Thursday, 14 June 2012

Budget2012: - Is East Africa Spending where it matters?

This afternoon, finance ministers from across the East African region – Kenya, Uganda, Tanzania and Rwanda simultaneously tabled budget estimates for the fiscal year 2012/2013 to their respective legislative organs. As per usual, it has been almost routine that around this time of the year as citizens anticipate these budget pronouncements: retailers/traders horde their stock pending tax decisions that could affect their pricing; citizens look forward to price reductions, revellers hold their breath for cuts on booze etc ... Arguably for the ordinary citizen, that’s almost as far as it has always gone. What remains is always but the mundane phase of adapting to the system with the new fiscal indications and their implications on everyday life. Otherwise, the rest has always been largely dominated by government - the bits about how the budget is actualised into expenditure and further to tangible developmental returns to citizen from whom the revenue basket was obtained.

Citizens across the region received their budgets with mixed reactions: Tanzanians worried about the big proportion of their budget consumed by recurrent expenditure, escalating costs of living, inflation and taxation. Kenyans irked by an outrageous Ksh 179 billion budget deficit apparently to be financed by borrowing and ODA; Rwandese happy about the facts that for the first time about 54% of national budget financed not by aid but domestic resources notably tax. For me I took the liberty to highlight a few imperatives about the trends in allocation of public resources and their expenditure across East African states. By so doing I thought, this could stimulate your thinking around how these resources have been obtained in the past, what has been done with them and maybe to give some implicit indications on what things would look like in the future today’s pronouncements notwithstanding.  I selected three sectors I deemed most relevant owing to the challenges the region is facing and the collective aspirations of people around the region.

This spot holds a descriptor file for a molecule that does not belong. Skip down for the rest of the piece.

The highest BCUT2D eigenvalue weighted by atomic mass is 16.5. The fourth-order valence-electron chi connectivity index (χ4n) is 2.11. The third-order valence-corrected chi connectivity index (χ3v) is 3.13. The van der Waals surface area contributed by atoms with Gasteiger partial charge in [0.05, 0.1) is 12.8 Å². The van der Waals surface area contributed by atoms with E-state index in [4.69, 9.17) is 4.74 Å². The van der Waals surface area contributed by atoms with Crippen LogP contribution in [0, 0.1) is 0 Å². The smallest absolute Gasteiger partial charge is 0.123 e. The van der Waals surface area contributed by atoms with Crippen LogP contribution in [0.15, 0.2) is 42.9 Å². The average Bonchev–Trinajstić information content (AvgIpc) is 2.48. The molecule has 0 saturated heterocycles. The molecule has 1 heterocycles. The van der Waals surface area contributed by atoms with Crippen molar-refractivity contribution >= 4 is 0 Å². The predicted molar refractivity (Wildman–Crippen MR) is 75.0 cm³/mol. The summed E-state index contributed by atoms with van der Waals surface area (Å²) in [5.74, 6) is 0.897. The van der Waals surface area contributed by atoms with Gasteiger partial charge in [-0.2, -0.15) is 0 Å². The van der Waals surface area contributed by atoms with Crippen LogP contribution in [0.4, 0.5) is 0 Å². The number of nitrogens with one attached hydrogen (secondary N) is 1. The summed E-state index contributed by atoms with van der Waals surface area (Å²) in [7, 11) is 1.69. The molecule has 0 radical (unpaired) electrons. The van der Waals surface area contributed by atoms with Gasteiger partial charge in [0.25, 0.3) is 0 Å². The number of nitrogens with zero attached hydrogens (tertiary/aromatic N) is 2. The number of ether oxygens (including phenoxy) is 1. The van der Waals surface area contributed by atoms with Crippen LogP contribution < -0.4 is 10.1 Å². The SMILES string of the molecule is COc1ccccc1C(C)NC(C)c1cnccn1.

I look at the Agriculture, Education and Health sectors basing my rationale on their relevance to poverty reduction and general individual well being. See how governments have been performing: make your own judgement based on what you hear from budget speeches year in year out and what you experience in a daily life.

Agriculture: There is the common notion across the region that 'Agriculture is the backbone of the economy' – employs over 90% of the workforce in Burundi, contributes approximately 51% of GDP in Kenya, a leading export facilitator and foreign exchange earner in Uganda, provides crucial raw materials for industrialisation in Tanzania and is the ultimate answer to food security. Logically, this can only mean then that the policy makers that yap about this put their money where their mouth is. However it does not look like that is the case. 

The agriculture sector has been largely underfunded despite its renowned relevance in dealing with both rural and urban poverty, creating employment and bolstering economic growth in many economies worldwide. On average none of the EAC countries (save for Rwanda lately) spends more than 5% of total government expenditure on the agriculture sector. I listened pensively to Kenya’s Finance minister eloquently indicating that agriculture will be one of the key sectors to drive economic growth in the country in FY 2012/2012 without allocating significant amounts of resources to the sector! What’s more astounding is how these leaders have gone to lengths of committing our countries to better allocation of resources for agriculture but resigned to business as usual. A case example is the Maputo Declaration on Agriculture and Food Security and the 10 percent national budget allocation to agriculture development. At an AU summit in 2003 African heads of state committed to increase public investment in agriculture by a minimum of 10 per cent of their national budgets and to raise agricultural productivity by at least 6 per cent. Well I leave the judgement to you; take a look at the status of affairs ten years down form Maputo: